Saints, Rams, and the Big A

This is an excerpt from Dennis Bateman’s “The Orange County Football Book” a complete history of high school, college, and pro football in Orange County. Copies are still available
(Background: Anaheim Stadium first opened up in 1966 as the home of the California Angels American League baseball club. It was also designed to accommodate football games, and Anaheim city officials lobbied the American Football League for an expansion franchise as early as 1962. Businessman Jim Hardy’s ownership group got the furthest in the effort, and organized a doubleheader exhibition in the summer of 1966. The Boston Patriots beat the Oakland Raiders in the early game and the Kansas City Chiefs beat the San Diego Chargers in the doubleheader designed to showcase Anaheim as a viable site for expansion. However, before the games were held, the AFL and NFL voted to merge, which effectively killed expansion to Orange County. But that was only the beginning…)
“While an AFL franchise would not be coming Anaheim’s way, the sizable crowd of 36,038 was enough to put the endeavor in the black. By exceeding 32,000 in attendance, Jim Hardy Associates was able to make good on its guarantee of paying each of the four teams their $30,000 fee. Although there were some gripes that the field orientation with the end zone stretching from home plate into the outfield, the experience was enough to attract the attention of the Los Angeles Rams.
An agreement was struck that brought the NFL into Orange County. By this time, the Rams (who had been holding their training camps at Chapman College) were moving to their new training camp facilities at Cal State Fullerton through most of the decade, and it seemed a natural fit for the team to open locally.
On August 2, 1967, Los Angeles played host at Anaheim Stadium to the NFL’s newest team. The New Orleans Saints would take the field for the first time under the lights at the Big A. Saints head coach Tom Fears, who would later be selected to the Pro Football Hall of Fame, was facing his former team, who were led by George Allen.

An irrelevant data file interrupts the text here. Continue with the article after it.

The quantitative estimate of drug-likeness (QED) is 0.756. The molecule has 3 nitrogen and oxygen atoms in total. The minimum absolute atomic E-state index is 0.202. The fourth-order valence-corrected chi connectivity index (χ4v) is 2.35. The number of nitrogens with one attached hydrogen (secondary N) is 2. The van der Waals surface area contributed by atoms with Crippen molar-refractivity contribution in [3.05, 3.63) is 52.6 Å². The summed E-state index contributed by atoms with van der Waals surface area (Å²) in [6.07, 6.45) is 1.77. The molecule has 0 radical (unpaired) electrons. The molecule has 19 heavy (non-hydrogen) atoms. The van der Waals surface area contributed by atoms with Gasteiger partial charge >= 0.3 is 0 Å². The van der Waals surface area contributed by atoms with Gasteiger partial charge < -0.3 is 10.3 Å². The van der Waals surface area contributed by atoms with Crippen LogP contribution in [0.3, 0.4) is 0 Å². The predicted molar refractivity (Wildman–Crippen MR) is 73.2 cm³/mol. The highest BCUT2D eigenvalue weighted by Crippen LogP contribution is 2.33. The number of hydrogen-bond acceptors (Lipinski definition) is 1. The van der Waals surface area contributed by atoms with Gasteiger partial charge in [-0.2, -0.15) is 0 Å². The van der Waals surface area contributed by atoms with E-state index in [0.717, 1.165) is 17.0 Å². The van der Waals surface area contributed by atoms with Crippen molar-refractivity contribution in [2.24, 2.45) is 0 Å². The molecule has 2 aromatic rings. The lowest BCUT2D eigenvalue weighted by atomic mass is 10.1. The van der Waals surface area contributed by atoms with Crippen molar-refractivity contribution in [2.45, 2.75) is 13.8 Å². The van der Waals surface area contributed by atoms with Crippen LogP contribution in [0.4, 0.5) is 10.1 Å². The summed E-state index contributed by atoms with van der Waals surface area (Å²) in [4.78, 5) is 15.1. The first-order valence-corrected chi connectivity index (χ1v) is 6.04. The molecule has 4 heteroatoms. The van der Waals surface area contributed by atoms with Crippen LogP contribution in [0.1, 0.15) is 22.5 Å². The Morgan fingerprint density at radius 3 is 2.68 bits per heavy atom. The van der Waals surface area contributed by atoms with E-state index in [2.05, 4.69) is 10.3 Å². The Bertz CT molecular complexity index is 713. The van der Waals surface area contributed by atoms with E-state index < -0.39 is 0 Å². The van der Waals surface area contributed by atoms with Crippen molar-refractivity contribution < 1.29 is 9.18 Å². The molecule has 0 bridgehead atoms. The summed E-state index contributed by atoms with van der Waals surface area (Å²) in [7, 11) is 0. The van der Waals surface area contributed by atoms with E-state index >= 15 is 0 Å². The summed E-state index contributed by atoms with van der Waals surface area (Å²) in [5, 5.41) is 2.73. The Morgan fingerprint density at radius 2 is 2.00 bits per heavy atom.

A respectable crowd of 26,364 came out as the feisty Saints would give the Rams plenty to handle. Following a scoreless first quarter, fullback Les Josephson scored on a two-yard run and Bruce Gossett hit on a 14-yard field goal.
Fears pulled ineffective starting quarterback Gary Cuozzo late in the second period, replacing him with former UCLA Bruin and San Francisco 49er Billy Kilmer. On their first possession of the second half, the Saints went on an 18-play, 80-yard drive which ended when Kilmer found rookie fullback Leslie Kelley for a nine-yard touchdown, the first score in New Orleans team history. But it would be the only score for the Saints, as Gossett kicked two field goals to ice the game for the Rams 16-7.
The same two teams would rematch again a year later, and a crowd of 29,505 watched as Roman Gabriel gave the Rams a 7-0 first quarter lead on a one-yard plunge. But Billy Kilmer was back and threw TD passes to Danny Abramowicz and Monty Stickles for a 14-7 halftime lead.
Though struggling early without holdout stars Jack Snow and Deacon Jones, the Rams came back as Gabriel threw a 29-yard scoring toss to Bill Truax, and Los Angeles grabbed the lead for good in the fourth quarter, with Gabriel passing to Bernie Casey for a 10-yard touchdown reception and a 21-17 Rams win.”

—Dennis Bateman


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